Something to Match Her Couch
Q, in shiny silver pants and bright orange top, rushed over to M with his arms laden with samples that he took much time in arranging and displaying in front of her. He used the term 'handfeel' and talked of 'achieving a design aesthetic.' M looked at each sample in turn. She shouldn't have come, shouldn't have listed to her friend W who had made the appointment for her. She wasn't much interested, despite Q's waiving hands and exploding superlatives. No, none of them would work at all. I'm looking for something to match my couch, is what M said to Q. This statement produced the desired effect, which was that Q stopped in mid-flourish, placed a finger to his temple. Oh, he said, oh, I see. Then he gathered up his samples and retreated to the back room, much like a mouse who has just now noticed the large cat licking its chops overhead.
M really was looking for something to match her couch, had been looking for days now. Really, one could not understand the difficulty. The couch was beyond description and therefore almost impossible to match. M had tried bringing along a snapshot of the couch, but the quality of the photograph just wasn't good enough, and then there were the textures to consider. M almost cut a little swatch off the couch. Turned it upside down with the idea of removing a small portion from the underside, which no one would see anyway, but it simply could not be done. In fact, there were already many tiny squares of fabric cut away from the bottom, and what was left barely covered the frame. Any further incision into the fabric would detach its precarious hold.
M began to wonder if perhaps there wasn't something odd about her couch. After a day browsing up and down Spring Street, she could find not one thing to match it. It was like the couch had supernatural powers and repelled any foreign object placed within ten feet of it. M wasn't even sure she matched the couch. She hadn't been able to believe her luck when she found it in the apartment; the old tenants had left it, and she did not own a couch. Perhaps this was the issue, that she had never been a couch owner before and thus she was not skilled in the art of finding things to match her couch. She had many friends who owned couches -- Y, T, H and G -- and they all seemed to have found matching things. Was it really so difficult? M searched. She got advice from her friends on places to go to find things to match one's couch. She rattled up and down the city, hopped from borough to borough. She went to upscale studios, second hand shops, mega malls. She hunted through her neighbors' bulk trash. She even went to New Jersey.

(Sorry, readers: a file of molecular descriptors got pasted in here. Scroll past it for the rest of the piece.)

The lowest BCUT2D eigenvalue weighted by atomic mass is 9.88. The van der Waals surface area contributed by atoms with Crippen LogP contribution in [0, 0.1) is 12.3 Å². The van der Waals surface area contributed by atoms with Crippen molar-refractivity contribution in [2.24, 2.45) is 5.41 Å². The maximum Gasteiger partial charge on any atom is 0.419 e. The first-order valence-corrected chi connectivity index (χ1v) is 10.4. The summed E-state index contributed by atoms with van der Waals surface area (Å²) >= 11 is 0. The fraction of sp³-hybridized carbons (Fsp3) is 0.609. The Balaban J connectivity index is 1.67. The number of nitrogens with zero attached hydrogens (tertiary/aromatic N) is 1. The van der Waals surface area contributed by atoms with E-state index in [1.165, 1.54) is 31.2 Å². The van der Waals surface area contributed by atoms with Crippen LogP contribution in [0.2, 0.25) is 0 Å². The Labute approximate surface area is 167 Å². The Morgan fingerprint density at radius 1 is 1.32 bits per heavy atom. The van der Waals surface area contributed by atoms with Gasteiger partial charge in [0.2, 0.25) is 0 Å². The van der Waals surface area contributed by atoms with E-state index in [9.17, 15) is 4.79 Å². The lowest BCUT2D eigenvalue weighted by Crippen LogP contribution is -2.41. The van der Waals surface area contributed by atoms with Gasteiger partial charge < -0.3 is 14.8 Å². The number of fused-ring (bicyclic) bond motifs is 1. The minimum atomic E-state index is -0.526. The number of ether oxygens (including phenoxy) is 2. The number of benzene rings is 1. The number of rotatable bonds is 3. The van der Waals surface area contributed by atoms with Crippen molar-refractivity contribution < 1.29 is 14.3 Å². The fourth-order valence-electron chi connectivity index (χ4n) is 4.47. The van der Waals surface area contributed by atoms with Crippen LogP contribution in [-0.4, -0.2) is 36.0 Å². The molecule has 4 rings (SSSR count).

Still, M could find nothing to match her couch. She called her mother. Try Macys, she said. M bought a web cam and started a web sited dedicated to the couch. She invited web surfers to post suggestions for places to find things to match the couch. Her mother posted the following: Find yourself a man with some good muscles, and he can throw that god-awful couch out the window. M did not take kindly to her own flesh and blood insulting her couch and so she refused to call her mother for the next month, on principle.
M spent more and more time with her couch. She ordered piles of catalogues. Pottery Barn, Ikea, Pier One, Crate and Barrel. She didn't leave her apartment for four weeks (the same four weeks during which she refused to call her mother.) Her friend X, a painter, sometimes brought M Chinese take-out. X did not own any couches. She found them too distracting.
M eventually felt guilty for ignoring her mother, and so she planned a visit home (reasoning, as well, that she should expand her search for things to match her couch past the tri-state area. To increase the odds.) M bought some plants, then gave X the keys to her apartment so she could water the plants (and of course, keep the couch company.) M did not find anything in Illinois to match her couch, but her mother was very relieved to see her. When she returned, M found a flat, rectangular package wrapped in plain brown paper leaning against her couch with a tiny note on it that said: with love from X. (Her plants, by the way, where dead.) M ripped open the paper and could not believe her eyes. Of course! It was just the thing! In fact, it was the thing. She hung it up above the couch.
About the author:
Caroline Berger has an MFA from the New School. Her work has been published most recently in La Petite Zine. She cohosts the Sunday Salon reading series in NYC.